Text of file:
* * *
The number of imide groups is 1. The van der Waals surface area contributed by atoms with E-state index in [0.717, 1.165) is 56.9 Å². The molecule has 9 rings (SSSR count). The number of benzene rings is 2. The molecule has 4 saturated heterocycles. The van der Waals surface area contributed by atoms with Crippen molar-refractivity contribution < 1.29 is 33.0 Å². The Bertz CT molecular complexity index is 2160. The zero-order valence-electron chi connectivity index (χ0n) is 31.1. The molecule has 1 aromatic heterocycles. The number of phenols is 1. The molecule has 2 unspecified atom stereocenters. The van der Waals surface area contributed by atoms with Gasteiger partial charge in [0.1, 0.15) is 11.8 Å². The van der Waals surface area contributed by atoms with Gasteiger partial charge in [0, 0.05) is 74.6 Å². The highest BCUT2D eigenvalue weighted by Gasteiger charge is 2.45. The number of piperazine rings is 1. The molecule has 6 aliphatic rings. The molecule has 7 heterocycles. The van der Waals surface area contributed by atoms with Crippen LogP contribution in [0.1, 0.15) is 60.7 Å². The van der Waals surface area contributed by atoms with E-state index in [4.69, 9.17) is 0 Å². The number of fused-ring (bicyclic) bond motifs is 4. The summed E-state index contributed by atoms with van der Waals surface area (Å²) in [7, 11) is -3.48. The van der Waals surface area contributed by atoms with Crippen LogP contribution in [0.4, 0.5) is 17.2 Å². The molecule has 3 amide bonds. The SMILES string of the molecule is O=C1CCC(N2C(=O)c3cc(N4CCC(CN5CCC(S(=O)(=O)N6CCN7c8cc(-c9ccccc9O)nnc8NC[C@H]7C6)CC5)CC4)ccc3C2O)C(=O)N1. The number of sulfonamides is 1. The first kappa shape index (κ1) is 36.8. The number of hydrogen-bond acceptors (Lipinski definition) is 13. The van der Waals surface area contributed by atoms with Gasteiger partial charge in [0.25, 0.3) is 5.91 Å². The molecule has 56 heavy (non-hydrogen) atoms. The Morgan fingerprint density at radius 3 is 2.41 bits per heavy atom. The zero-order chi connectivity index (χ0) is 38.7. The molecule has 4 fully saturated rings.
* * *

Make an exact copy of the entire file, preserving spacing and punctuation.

The number of imide groups is 1. The van der Waals surface area contributed by atoms with E-state index in [0.717, 1.165) is 56.9 Å². The molecule has 9 rings (SSSR count). The number of benzene rings is 2. The molecule has 4 saturated heterocycles. The van der Waals surface area contributed by atoms with Crippen molar-refractivity contribution < 1.29 is 33.0 Å². The Bertz CT molecular complexity index is 2160. The zero-order valence-electron chi connectivity index (χ0n) is 31.1. The molecule has 1 aromatic heterocycles. The number of phenols is 1. The molecule has 2 unspecified atom stereocenters. The van der Waals surface area contributed by atoms with Gasteiger partial charge in [0.1, 0.15) is 11.8 Å². The van der Waals surface area contributed by atoms with Gasteiger partial charge in [0, 0.05) is 74.6 Å². The highest BCUT2D eigenvalue weighted by Gasteiger charge is 2.45. The number of piperazine rings is 1. The molecule has 6 aliphatic rings. The molecule has 7 heterocycles. The van der Waals surface area contributed by atoms with Crippen LogP contribution in [0.1, 0.15) is 60.7 Å². The van der Waals surface area contributed by atoms with E-state index in [4.69, 9.17) is 0 Å². The number of fused-ring (bicyclic) bond motifs is 4. The summed E-state index contributed by atoms with van der Waals surface area (Å²) in [7, 11) is -3.48. The van der Waals surface area contributed by atoms with Crippen LogP contribution in [0.4, 0.5) is 17.2 Å². The molecule has 3 amide bonds. The SMILES string of the molecule is O=C1CCC(N2C(=O)c3cc(N4CCC(CN5CCC(S(=O)(=O)N6CCN7c8cc(-c9ccccc9O)nnc8NC[C@H]7C6)CC5)CC4)ccc3C2O)C(=O)N1. The number of sulfonamides is 1. The first kappa shape index (κ1) is 36.8. The number of hydrogen-bond acceptors (Lipinski definition) is 13. The van der Waals surface area contributed by atoms with Gasteiger partial charge in [0.25, 0.3) is 5.91 Å². The molecule has 56 heavy (non-hydrogen) atoms. The Morgan fingerprint density at radius 3 is 2.41 bits per heavy atom. The zero-order chi connectivity index (χ0) is 38.7. The molecule has 4 fully saturated rings.